Disability Simulation – An insight into disability or a patronising activity?

Disability Simulation – An insight into disability or a patronising activity?

Disability Simulation – An insight into disability or a patronising activity?

A disability simulation is any activity designed to give participants a sense of what it is like to experience the issues someone with a health conditions encounter. Common disability simulations include:

  • spending time in a wheelchair,
  • going into the community blindfolded,
  • or playing sports with one arm tied behind your back.

During our face-to-face Disability Awareness training courses, we have regularly undertaken these types of activities, we do this to provide delegates with an insight into accessibility.  For example, it allows course delegates the experience of guiding someone who may have sight loss or the issue of a high reception desk for a person who is seated in a wheelchair and the impact that has on not only the person in the wheelchair but on our client’s service delivery.

Training Delegates carrying out our Disability Perception activity
Training Delegates carrying out our Disability Perception activity

We always state that this activity is not meant to be condescending and that people are more than welcome to opt out.  It can be one thing to look at access and recognise the changes that need to be made but sometimes even the smallest exposure to the difficulties faced can generate so much more understanding, and understanding and education can be so powerful, this is surely the way to start change?

Disability Perception stand at Naidex
Disability Perception stand at Naidex

Earlier in the year Richard attended the annual Naidex exhibition and while he was there saw a van called the Autism Reality Experience, and the Virtual Dementia Tour.  You can find out more about them here https://www.training2care.com/autism-reality-experience.htm,  This is another form of disability perception but to a higher level, what would your thoughts be on this?  Sadly Richard wasn’t able to try it but intends to if they are there next year.  We’ve tried all our activities… even Richard!

We wouldn’t ask anyone to do anything we wouldn’t do ourselves, could the Autism Reality Experience make us feel different about this type of activity?

However, some feel that a snap shot into someone’s abilities may make a person more aware of another person’s experiences, but it doesn’t dig deep to the root of discrimination against people with minority identities. Instead, it’s more likely to evoke empathy or pity than true acceptance.  They also state that if it does make such a huge impact on people why hasn’t it sparked change? Both in accessibility and behaviours?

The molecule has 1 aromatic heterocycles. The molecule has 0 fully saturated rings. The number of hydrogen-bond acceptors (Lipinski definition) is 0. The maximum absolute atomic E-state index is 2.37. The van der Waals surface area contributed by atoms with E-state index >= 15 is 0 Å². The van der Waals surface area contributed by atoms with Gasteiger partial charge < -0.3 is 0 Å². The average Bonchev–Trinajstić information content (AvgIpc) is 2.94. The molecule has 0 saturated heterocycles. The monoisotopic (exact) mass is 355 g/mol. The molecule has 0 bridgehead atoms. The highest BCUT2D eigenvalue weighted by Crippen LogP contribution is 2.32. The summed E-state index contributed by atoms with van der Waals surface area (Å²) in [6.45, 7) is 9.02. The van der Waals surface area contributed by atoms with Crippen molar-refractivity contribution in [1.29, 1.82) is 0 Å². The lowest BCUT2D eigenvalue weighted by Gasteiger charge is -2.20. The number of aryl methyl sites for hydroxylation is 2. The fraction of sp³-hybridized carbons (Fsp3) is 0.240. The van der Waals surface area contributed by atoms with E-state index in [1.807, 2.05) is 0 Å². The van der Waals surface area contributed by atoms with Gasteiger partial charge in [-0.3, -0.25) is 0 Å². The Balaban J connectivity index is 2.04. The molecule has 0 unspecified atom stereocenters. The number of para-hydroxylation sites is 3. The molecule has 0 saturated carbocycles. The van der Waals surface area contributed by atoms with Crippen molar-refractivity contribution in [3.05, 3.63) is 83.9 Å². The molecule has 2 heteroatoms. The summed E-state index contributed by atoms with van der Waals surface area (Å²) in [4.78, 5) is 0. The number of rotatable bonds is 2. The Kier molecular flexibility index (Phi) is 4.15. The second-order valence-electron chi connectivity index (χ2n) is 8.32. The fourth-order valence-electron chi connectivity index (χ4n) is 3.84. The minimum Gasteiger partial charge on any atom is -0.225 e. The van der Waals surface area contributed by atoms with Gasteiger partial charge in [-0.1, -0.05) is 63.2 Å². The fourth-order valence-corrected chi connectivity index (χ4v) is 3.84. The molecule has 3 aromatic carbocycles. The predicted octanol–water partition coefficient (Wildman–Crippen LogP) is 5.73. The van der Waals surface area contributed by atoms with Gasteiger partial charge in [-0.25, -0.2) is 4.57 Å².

I’m inclined to state that there just aren’t enough people who have been educated.  While I completely understand that it’s never going to be as easy as sitting in a wheelchair for half an hour and then understanding all the difficulties someone encounters in their everyday life.  I use crutches because of knee and hip conditions and trying to get around a car park for 10 minutes as opposed to trying to carry a loaf of bread and pint of milk home from the shop while navigating cars and opening doors etc. is not the same.

I understand that it’s not a real life situation but in my opinion it is a tiny insight and a tiny insight is better than no insight at all.

What are your thoughts? Eye opening or patronising?

Thanks for reading

Gemma Price

Gemma Price, Operations Manager - Accessible Wales

Gemma Price
Operations Manager
Accessible Wales

Purple Tuesday – How could it help your business?

Purple Tuesday – How could it help your business?

Purple Tuesday – How could it help your business?

We think it is important to make you aware of the initiative, Purple Tuesday, which will be taking place on 2nd November 2021.  The initiative is free for all organisations to take part and is focused around promoting the importance of the customer experience for 14.1 million disabled people in the UK.

Purple Tuesday 2021 is a programme for organisations and businesses of all sizes from all sectors to get involved in, with the common goal of improving the customer experience for disabled people 365 days a year.

Accessible Wales version of the Purple Pound

There is huge commercial value to be gained from taking part in this initiative. It is estimated that the purple pound – the collective spending power of disabled people and their families – is worth £6 trillion (approx.) worldwide, yet on average, it is estimated that only 10% of organisations have a plan in place to access this market. Which provides a huge opportunity for us to grow our customer base of disabled people and their families.

Disabled people make up 20% of the global population, which makes them the world’s largest minority group and 80% of disabled people have a hidden or invisible disability. This means that 1 in 5 people who enter our premises may have additional needs that may not be easily identifiable.

A family shopping
1 in 5 people who enter our premises may have additional needs that may not be easily identifiable

Purple Tuesday was created and is organised by Purple, a disability organisation which aims to support businesses to develop their products and services for disabled people. Purple Tuesday is a call to action to organisations to better understand the needs of our disabled customers and to put the right solutions in place.

The Purple Tuesday brand has grown significantly, reaching over 13 million on social media, 130+ items of media coverage including national broadcast slots on BBC, ITV News and Radio 5 Live and over 20 local radio stations, as well as trending on twitter in 2019 alone.